But the long-missing-in-action writer of “Eve of Destruction,” 61-year-old Los Angeles resident P.F. (Phil) Sloan, cites his studies of Jewish mysticism as a key source of inspiration. After decades of fighting physical and mental illnesses that ended his professional career, Sloan is back with a new CD, “Sailover,” recently released on Hightone Records. Only his sixth album since 1965, it includes versions of “Eve” and other songs he wrote in the 1960s, plus new folk-rock compositions. And he performs at Largo in the Fairfax district, where he grew up, on Sept. 27.

After his bar mitzvah at Hollywood Temple Beth El, Sloan’s rabbi recommended him for early kabbalah training, especially study of the mystical writings and Torah interpretations in the Zohar.

“It is rare because you’re supposed to be 40 [to study],” Sloan said, speaking by phone from Chicago where he was performing at a club. “My rabbi suspected I was an old soul.”

He studied for about 18 months, he said, providing him with “a greater, deeper understanding of Judaism and its relationship to people.”

But at the same time, Sloan was also interested in rock ‘n’ roll. In 1964, while still a teenager, he and friend Steve Barri wrote and recorded “Tell ‘Em I’m Surfin'” as the Fantastic Baggys. His “P.F. Sloan” persona appeared in 1964, when in response to President John F. Kennedy’s assassination, he wrote several protest songs, “Eve of Destruction,” “The Sins of the Family” and “Take Me for What I’m Worth.” It took a full year before the growlingly, deep-voiced singer Barry McGuire, fresh from the New Christy Minstrels, released “Eve” on L.A.’s Dunhill Records — also Sloan’s label — and it became a hit.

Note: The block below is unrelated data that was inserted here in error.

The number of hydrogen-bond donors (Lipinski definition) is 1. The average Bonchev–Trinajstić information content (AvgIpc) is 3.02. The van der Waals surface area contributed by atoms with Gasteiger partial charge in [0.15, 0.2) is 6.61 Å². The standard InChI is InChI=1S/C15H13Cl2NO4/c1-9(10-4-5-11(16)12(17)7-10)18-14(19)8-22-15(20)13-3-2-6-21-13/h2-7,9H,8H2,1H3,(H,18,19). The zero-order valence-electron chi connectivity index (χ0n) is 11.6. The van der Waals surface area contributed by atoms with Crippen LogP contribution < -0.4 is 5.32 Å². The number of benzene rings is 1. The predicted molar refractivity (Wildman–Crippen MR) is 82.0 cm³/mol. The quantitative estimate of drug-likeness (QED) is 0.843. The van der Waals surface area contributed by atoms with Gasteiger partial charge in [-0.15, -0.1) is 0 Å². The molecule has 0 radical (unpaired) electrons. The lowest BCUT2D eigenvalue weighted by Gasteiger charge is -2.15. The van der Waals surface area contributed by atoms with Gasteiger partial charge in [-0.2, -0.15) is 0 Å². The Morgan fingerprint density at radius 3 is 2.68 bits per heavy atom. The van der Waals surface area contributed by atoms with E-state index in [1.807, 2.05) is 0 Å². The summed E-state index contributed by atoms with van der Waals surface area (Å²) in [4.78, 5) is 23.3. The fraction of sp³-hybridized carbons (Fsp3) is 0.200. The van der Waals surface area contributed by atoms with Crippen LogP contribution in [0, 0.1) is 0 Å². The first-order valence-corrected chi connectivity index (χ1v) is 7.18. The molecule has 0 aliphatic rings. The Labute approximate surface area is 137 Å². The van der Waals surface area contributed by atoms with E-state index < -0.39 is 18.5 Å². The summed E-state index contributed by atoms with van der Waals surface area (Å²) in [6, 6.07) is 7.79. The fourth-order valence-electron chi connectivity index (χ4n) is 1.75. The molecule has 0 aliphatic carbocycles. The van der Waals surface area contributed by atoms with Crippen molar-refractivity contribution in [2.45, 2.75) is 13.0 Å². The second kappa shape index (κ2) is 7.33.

Sloan feels the song was “directly attributable” to his kabbalah studies.
“The song was a divine gift,” he said. “I was given information about the history of the world through that song — not that that’s unusual in mystical Judaism. It was quite a wonderful gift at age 19 to be given that. I knew it was special and knew it would change things.”

Sloan sees the song as his dialogue with God.

“I say to God that ‘this whole crazy world is just too frustrating,’ and then God says to me, ‘But you tell me over and over and over again about these problems I already know,'” he said.

“It’s an endless dance around this razor’s edge about what God is saying every time I sing this song,” Sloan explained. “He’s telling me, ‘Don’t believe we’re on the eve, I’m not going to allow it.’ And then other times when I sing it, I get the message he’s going to allow destruction to happen. Every time I sing it, I get an insight into what’s going on.”

Sloan’s parents moved from New York, where he was born as Philip Gary Schlein, to Los Angeles for his mother’s arthritis. But when his father had trouble getting permission to open a downtown sundries store under his name Schlein, he changed it to “Sloan” to avoid anti-Semitism.